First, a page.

Tuesday, February 3, 2009

Day 3: 3 x 3,564

Comic book pages: 3
Prose words: 3,564

The morning went swimmingly, the short story taking on a life of its own and progressing in all sorts of interesting and strange ways. Then the afternoon came, and things slowed down.

Then evening came and I diligently plotted out a five-pager for House of Mystery. If points were awarded for detailed plots, I'd have five pages instead of three. But points are not awarded for plot outlines, and I only actually got three pages done.

It's like this: the "soundtrack" for House of Mystery is a singer/songwriter named Imogen Heap. She's the only music I can listen to when I'm writing that book. I try other things, but nothing else quite does it. Zero-7 came very close -- they have a song called "The Space Between", which is quite striking, since the story arc I'm currently writing for House of Mystery is called "The Space Between." But as fun as that synchronicity was, it's still no Imogen.

The problem is that Imogen Heap has, to date, only released three albums; two solo records and a collaboration with Guy Sigsworth called Frou Frou. A new album is in the offing, and she's been merciful enough to release one single off of it. But it's NOT ENOUGH. As much as I love this music, I can only listen to the same three albums so many times before I go insane. I need Imogen methadone, something to keep the high going. And so far, nothing works. Regina Spektor? I love her, but too quirky cutesy for HoM. Portishead? Not poppy enough. Sia and Feist? Both lovely and singer/songwritery, but too organic. Where's that perfect blend of trip-hop electronic groovy and sultry pop sensibilities? Can no one match my beloved Imogen?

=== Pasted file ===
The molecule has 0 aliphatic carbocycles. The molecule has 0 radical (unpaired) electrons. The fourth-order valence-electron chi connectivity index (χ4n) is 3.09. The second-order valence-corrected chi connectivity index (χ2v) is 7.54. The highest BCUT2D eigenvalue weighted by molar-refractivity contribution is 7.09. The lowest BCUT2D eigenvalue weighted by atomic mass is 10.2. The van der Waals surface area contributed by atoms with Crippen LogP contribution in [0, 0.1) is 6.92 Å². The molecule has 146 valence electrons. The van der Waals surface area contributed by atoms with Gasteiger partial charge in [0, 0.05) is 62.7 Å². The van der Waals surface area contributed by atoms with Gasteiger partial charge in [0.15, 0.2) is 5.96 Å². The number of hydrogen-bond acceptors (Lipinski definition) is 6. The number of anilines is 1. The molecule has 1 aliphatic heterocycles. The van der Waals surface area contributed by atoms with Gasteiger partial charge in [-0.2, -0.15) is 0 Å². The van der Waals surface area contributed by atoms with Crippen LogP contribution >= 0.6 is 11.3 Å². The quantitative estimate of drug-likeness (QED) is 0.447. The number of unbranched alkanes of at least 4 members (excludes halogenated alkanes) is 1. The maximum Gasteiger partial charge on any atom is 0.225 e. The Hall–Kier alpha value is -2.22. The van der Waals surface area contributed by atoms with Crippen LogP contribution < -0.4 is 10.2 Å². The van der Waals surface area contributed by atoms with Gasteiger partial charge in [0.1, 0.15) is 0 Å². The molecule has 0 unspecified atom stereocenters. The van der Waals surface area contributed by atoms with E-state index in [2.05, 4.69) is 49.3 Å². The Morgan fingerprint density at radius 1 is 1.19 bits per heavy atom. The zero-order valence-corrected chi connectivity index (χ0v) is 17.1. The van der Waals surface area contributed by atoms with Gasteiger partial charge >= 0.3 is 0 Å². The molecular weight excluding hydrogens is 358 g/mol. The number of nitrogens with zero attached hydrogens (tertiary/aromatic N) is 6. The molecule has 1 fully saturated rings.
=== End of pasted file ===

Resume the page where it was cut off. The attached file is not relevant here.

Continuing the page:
The reason I bring all this up is that instead of writing the last two pages of my five-page story, I spend an hour and a half on the Internets seeking in vain for HoM-worthy music, and failing.

Nonetheless, I finished three of the five, and this puts me over the top, contest-wise.

And now I'll say goodnight and go. Here's a snippet from today's prose work; same story as yesterday:

“Wait until they clear the buildings,” says Captain Jerusalem, who’s leading the show. “We want as little collateral damage as possible.” Personally, I’m more worried about the non-collateral damage; i.e., the damage to my person. But I don’t say that.

Everyone else on the bridge splits their attention between Captain J. and the Ghouls’ approach. The Captain is an unlikely leader. He’s fat, for one thing, and yet still insists on wearing his form-fitting blue and white Spandall costume. He’s also balding and not particularly handsome. But he’s smart, and he’s confident. And that makes up for a lot. Of all the remaining members of the League, he’s the only one I’d follow willingly into battle. Apparently the same can be said of Kate Frost, Pickle, and the Lyme Twins, because they show no hesitation whatsoever.

“So, what do you make of this Ghoul King dude?” Kate asks me, really just making conversation. If we’re being totally honest, Kate is good for looking at and for shredding things with beams from her eyes, and not much else. She clearly could care less what I make of the Ghoul King, and I don’t even bother to answer her.

Captain Jerusalem is the default expert on all things Ghoul, since he’s the one who discovered their origin. When they first appeared six months ago, nobody had any idea where they came from or what they wanted. What they wanted became eminently clear almost immediately: they wanted to kill things and eat them, particularly human beings. Everyone had a theory about them, but it was Captain J. who took the time to study them up close, scanning their cracked-open eggs with some device he’d invented and doing sciency things with the results.

His conclusion was that the Ghouls are a gift from the 71st century, sent back in time by some enterprising villain to plague the 21st. Maybe this villain’s goal was to murder Verlaine to keep him from stopping a clone of Hitler from taking over the colonies on Mars six years from now. Who knows? For all we know, whatever fiendish plan he’s cooked up has already succeeded and the timeline has been altered beyond repair and we’re all totally fucked.

There’s really no way of knowing unless the guy decides to send himself back in time and give a speech. And really, why would he?

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